A good architect reduces complexity to a minimum and can design a solution whose abstractions provide solid foundations to build upon, but are pragmatic enough to weather change.
The great architect understands the impact of change – not just in isolated software modules, but also between people and between systems.
Change can manifest in a variety of forms:
- Functional requirements change
- Scalability needs evolve
- System interfaces are modified
- People in the team come and go
- and the list goes on…
The breadth and complexity of change in a software project is impossible to fathom up-front, and it’s a fruitless task trying to accommodate every potential bump before it happens. But the architect can play a crucial role in determining whether the bumps in the road make or break a project.
The architect’s role is not necessarily to manage change, but rather to ensure change is manageable.
Take, for example, a highly distributed solution that spans many applications and relies on a variety of middleware to glue the pieces together. A change in a business process can cause havoc if the set of dependencies are not correctly tracked or accurately represented in some visual model. The impact downstream is particularly significant if the change affects the data model, breaks existing interfaces, and the existing long-running, stateful transactions must successfully complete under the old version of the process.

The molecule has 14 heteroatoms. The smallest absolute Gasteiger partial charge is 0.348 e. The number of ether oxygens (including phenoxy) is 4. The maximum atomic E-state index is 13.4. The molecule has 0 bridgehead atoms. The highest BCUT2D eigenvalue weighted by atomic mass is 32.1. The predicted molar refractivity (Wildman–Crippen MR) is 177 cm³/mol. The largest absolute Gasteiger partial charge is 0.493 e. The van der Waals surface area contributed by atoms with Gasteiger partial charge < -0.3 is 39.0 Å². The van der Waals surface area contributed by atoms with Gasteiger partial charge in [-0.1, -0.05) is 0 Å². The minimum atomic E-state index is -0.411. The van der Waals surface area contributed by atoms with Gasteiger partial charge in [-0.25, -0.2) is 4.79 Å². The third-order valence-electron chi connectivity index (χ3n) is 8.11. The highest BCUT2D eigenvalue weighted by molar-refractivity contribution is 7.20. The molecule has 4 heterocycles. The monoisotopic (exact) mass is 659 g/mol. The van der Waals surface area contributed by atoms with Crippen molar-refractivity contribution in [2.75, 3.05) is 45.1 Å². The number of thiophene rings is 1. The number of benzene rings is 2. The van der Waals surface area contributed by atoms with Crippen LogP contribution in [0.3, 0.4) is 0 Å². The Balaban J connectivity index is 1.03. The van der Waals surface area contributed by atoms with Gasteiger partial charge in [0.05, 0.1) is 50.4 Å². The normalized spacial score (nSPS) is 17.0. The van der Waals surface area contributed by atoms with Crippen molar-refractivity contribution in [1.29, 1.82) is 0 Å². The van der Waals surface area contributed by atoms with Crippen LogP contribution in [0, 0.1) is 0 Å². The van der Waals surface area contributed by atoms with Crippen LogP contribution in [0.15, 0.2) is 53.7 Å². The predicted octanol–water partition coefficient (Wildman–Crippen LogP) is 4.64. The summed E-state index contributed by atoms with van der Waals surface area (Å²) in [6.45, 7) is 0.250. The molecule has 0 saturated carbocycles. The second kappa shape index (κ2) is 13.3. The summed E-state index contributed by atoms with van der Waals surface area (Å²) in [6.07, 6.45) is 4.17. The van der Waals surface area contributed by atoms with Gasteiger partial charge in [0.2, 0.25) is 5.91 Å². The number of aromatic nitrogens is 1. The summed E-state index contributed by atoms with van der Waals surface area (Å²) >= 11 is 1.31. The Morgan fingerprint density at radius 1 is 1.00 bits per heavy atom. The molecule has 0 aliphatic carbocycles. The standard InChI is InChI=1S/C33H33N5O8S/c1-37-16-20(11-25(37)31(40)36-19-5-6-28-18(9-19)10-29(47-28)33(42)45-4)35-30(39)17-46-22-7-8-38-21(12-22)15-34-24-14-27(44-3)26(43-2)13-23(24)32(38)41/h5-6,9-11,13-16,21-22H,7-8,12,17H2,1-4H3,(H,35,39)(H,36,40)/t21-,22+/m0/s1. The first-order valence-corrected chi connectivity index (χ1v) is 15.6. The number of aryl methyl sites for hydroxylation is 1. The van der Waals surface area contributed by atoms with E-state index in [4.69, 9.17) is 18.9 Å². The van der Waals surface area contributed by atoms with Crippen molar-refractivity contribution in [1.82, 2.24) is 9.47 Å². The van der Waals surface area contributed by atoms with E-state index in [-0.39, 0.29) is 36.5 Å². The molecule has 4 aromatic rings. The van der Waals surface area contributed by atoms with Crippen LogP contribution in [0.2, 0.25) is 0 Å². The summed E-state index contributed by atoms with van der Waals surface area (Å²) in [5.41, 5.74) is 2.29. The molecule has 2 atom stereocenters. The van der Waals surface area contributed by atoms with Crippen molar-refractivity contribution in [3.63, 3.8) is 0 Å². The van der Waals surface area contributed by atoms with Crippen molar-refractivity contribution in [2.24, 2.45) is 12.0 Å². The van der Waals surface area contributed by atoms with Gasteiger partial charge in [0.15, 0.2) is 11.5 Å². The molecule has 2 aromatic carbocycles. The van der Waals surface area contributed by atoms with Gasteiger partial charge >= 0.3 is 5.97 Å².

This example may appear extreme, but highly integrated solutions are now mainstream. This is evident in the choice of integration standards, frameworks and patterns available. Understanding the implications of change in these outlying systems is critical in ensuring a sustainable level of support to your customers.
Fortunately, there are many tools and techniques to mitigate the impact of change:
- Make small, incremental changes
- Build repeatable test cases – run them often
- Make building test cases easier
- Track dependencies
- Act and react systematically
- Automate repetitive tasks
The architect must estimate the risk of change on various aspects of the project’s scope, time and budget, and be prepared to spend more time on those areas whose impact would be the greatest as the result of “a bump in the road”. Measuring risk is a useful tool for knowing where your valuable time should be spent.
Reducing complexity is important, but reduced complexity it does not equate to simplicity. The pay-off for understanding the type and impact of change on your solutions is immeasurable in the medium- to long-term.